Someday's Dreamers Review|
||Genres: Magic Drama Slice-of-Life All|
Series' Year of Release: 2003
Number of Episodes: 12
Review Date: 19-8-2009
Review Language: Dub
Review DVD Region: R4
|Review By: Bradley Beeck
Yume Kikuchi is an apprentice mage who travels to Tokyo to study under a professional mage – Masami Oyamada. Magic is tightly controlled and no mage can use its special power without an official request. This is Yume’s first mistake on her journey to help those around her by using her power. A journey which will see her question her very reason for becoming a mage.
Someday’s Dreamers or Things That are Precious to a Mage is an anime series adapted from a two volume manga. It’s a series that you need to be in the right mood to properly enjoy as nothing really happens. It’s full of small melancholic stories that ultimately have an uplifting and relaxed feeling. The first time I watched Someday’s Dreamers I didn’t connect with it but this time around I did. I was just in the right frame of mind for the series to carry me with it.
Someday’s Dreamers is a character driven series with a small cast of reoccurring characters. Yume is the main character who travels to Tokyo to learn magic and the rules which govern its use. She’s head strong, deeply wishes to help people and utters the phrase ‘With all my precious feelings’ whenever she uses her magic. That being the case she doesn’t pay much attention to the rules and frequently finds herself in trouble with the bureaucracy that governs magic. I found myself occasionally wishing she would think before charging into a situation where she doesn’t belong. It’s through Yume we’re introduced to her instructor Mr Oyamada (owns a bar), his barman Smilie, his DJ Milinda, and other apprentice mages such as Angela. Each of these characters has some event in their life that Yume helps them come to terms with through the use of her magic. In turn they help her understand what it means to be a mage and give her the courage to carry on with her training.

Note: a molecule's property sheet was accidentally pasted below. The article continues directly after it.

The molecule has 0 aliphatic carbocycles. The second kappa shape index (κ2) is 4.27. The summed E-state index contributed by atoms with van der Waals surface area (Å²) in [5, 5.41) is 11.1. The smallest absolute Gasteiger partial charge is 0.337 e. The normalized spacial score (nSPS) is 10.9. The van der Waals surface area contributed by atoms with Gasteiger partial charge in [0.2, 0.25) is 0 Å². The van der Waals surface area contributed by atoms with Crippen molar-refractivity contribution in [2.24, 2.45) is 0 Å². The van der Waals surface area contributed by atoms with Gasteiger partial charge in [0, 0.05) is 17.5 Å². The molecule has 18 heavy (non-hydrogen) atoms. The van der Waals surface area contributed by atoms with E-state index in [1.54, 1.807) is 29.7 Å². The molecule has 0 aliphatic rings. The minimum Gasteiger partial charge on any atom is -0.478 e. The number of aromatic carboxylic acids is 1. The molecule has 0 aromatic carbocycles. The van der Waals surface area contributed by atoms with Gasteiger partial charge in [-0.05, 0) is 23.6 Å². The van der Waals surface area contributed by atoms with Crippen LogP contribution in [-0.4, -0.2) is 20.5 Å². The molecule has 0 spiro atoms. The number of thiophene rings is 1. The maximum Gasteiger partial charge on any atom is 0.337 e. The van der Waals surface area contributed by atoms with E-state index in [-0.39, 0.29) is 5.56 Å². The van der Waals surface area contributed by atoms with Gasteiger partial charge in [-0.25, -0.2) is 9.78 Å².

With the series only being twelve episodes long not every character arc gets the time it deserves. Angela’s story specifically needed another episode because it didn’t fit with the events of the previous episode. There needed to be a transition episode that displayed the change in her feelings. As I said before these story arcs tend to start off melancholic and then progress at a relaxed pace to an uplifting ending. The majority of the arcs are great and I think Smilie’s is the best. The series has a more mature tone to it because of the story elements present – getting over loss, being an orphan, and dealing with complex emotions. The show ends in decent fashion, without everything being completely covered. I wanted more of these slice of life tales.
The animation of Someday’s Dreamer’s is reasonable with a few static pans and CG for the magic. Meaning it’s streets ahead of the recent series, Summer Skies, set in the same universe. The DVD artwork is also worth mentioning with its lovely water painting style. The music is decent and the ED song Under the Blue Sky by Indigo perfectly fits the relaxed atmosphere of the series. The OP song is Kaze no Hana by HANA HANA and is the kind of song that grows on you with repeated viewing. One of the most distinct memories I have from watching this show the first time is the dub. Angela’s voice is one of the worst I’ve heard; it’s stilted, stiff, emotionless and grates with its british accent. The Japanese regional accents have been translated into American accents. Yume speaks with a southern accent and Rune speaks with a Brooklyn/New York accent. Yume’s is actually well handled only occasionally slipping into it at certain moments and it’s not too strong.
Someday’s Dreamers is a series that moves at a relaxed pace over melancholic stories. However through Yume’s head strong desire to help people using magic these stories turn into uplifting ones. The show is character driven with most of the reoccurring characters receiving some assistance from Yume. These story arcs are generally excellent although not all of them get the time they need. The experience is further dampened by a questionable dub. Someday’s Dreamers is a slice of life series that left me wanting more and as long as you’re willing to let its charm sink in you can’t go wrong with it.